What dreams we have of Africa – what hope, and illusions and for the Africans it’s even worse. In truth we come from Worlds apart yet so irresistible to one another.Africans and Europeans react completely different from one another. The simple statement “There’s no hurry in Africa”, already shows an attitude towards life that many Europeans don’t understand. Also the living for the here and now of the Africans remains foreign to the Europeans who are fixed on planning for the future always. There’s no larger difference than that of a single German with no kids who worries constantly about his finances and a Kenyan used to living in a huge family that’s part of a larger clan.
For years, Capetown was Africa to Helmut and that’s where he met Wangeci in December 2003 and she became his Africa. Leading to his movie “You are my Africa” (“Du bist mein Afrika”) that talks of a love and harmonization story. He wanted to document the development of his personal adventure; the meeting of two cultures that hardly understand each other yet are able to live with one another. How does a german-kenyan couple handle Africa and Europe? And how does Africa and Europe handle such a couple? The movie aims to answer these questions from a personal point of view.
Helmut lives in Kiel and that’s where they got married after 10 months of Wangeci’s second visit in 2006. They lived for a year with nobody from Wangeci’s family knowing that she wass married to a Muthungu. Helmut went against tradition as he didn’t ask the father of the bride for her hand in marriage nor pay her bride price.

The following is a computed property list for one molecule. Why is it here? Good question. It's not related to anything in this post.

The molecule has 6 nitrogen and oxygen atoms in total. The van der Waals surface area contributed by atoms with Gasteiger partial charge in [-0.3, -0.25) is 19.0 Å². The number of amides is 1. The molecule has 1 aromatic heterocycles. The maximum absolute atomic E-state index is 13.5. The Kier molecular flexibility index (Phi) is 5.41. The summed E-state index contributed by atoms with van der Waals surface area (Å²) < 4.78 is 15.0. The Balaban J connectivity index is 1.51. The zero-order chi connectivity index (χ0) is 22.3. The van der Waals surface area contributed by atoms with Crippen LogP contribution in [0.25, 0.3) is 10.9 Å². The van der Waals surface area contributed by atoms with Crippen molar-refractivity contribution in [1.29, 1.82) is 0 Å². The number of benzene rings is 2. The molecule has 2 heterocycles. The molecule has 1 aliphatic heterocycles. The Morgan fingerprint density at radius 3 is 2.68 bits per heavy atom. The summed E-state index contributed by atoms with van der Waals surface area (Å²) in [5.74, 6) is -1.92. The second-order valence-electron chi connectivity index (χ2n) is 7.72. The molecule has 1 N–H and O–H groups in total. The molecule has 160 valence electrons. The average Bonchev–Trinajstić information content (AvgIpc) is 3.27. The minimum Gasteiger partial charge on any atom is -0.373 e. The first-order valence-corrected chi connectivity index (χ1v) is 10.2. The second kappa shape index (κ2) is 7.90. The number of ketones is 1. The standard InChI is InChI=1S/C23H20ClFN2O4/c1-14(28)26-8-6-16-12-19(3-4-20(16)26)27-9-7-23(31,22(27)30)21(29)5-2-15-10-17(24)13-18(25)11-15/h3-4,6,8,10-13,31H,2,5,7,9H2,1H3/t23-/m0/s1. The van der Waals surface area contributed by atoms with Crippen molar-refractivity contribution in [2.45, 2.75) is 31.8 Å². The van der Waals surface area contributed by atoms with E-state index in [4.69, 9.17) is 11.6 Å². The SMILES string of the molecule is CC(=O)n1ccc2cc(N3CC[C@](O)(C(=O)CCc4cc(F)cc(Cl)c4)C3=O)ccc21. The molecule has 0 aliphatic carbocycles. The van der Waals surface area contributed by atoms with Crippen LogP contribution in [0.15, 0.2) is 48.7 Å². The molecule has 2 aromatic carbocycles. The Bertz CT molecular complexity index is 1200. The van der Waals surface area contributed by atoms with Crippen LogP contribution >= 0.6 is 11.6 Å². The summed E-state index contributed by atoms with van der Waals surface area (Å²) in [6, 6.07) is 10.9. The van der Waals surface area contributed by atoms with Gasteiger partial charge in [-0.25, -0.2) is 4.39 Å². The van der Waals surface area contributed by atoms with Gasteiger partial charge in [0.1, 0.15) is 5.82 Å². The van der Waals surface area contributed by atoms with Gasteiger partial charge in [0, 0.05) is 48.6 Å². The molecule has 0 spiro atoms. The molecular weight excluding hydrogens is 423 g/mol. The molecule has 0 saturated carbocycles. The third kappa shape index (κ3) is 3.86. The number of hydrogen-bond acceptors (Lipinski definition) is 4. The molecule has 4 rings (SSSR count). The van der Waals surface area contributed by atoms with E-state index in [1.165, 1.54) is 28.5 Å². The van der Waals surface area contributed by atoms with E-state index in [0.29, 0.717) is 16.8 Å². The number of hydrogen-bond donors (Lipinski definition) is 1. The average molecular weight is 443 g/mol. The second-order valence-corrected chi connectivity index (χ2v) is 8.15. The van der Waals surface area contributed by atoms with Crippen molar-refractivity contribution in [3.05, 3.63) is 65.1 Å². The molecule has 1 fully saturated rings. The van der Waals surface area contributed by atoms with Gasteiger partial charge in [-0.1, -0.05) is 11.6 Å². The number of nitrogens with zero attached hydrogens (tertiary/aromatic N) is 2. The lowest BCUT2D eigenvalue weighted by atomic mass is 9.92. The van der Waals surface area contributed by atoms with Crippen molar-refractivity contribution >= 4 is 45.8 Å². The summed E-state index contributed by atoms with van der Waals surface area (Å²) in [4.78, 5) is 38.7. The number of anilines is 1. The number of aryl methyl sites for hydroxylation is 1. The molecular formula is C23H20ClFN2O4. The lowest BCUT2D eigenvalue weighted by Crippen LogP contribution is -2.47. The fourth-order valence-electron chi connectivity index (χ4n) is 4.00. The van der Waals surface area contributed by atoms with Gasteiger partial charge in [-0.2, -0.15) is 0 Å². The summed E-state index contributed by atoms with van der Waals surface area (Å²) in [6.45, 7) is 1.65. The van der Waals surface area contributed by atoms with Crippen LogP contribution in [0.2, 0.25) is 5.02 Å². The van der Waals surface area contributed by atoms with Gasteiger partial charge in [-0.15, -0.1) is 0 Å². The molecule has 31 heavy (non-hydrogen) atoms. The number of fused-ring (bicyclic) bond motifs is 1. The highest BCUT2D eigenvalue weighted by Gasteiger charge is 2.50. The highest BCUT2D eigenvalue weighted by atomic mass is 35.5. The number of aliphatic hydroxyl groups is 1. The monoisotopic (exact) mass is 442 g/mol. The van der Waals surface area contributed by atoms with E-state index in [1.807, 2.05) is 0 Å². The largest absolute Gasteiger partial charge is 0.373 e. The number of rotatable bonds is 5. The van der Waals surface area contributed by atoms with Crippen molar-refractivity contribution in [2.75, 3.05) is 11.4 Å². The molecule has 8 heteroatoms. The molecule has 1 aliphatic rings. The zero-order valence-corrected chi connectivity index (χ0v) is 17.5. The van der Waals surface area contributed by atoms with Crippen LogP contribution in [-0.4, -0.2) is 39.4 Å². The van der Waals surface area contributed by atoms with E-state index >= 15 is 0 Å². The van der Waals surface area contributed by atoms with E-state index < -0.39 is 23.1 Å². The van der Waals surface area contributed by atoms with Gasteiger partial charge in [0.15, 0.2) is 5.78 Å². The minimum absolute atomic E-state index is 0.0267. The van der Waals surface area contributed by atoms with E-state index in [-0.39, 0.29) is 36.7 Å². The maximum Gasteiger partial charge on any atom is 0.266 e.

Helmut was until his marriage to Wangeci a single childless journalist and filmmaker. Wangeci was a widow with four children (who live with their grandparents in the village in Kenya). She is the first born in the family of 11 children. She was the sole provider of her family, which she could do working as a trader in Cape Town.
Before the filming of the movie they stood at a crossroad in their love life. They would be travelling to Cape town and to Kenya. In Capetown they’d meet Wangeci’s friends and her 2 brothers. Finally, they’d spend a few weeks in Kenya. They didn’t know how Wangeci’s family would react to the news. Would Helmut be spared the cliché of being a rich mzungu? Would Wangeci’s kids understand that they could not join them in Njeremani? Would the 4 kids understand and accept to only see their mother once a year for only a few weeks? How would Wangeci and Helmut manage these situation?
“A story of happiness and pain, hope and disappointments. A film that tells of my wife and my love story.” – Helmut Schulzeck.
Years after that 2011, Helmut filmed another movie Meine Ferne Familie (So close yet so far). You are my Africa was filmed in 2007. Watch trailer here.
Below is the You are my Africa trailer, but you can also watch another one here.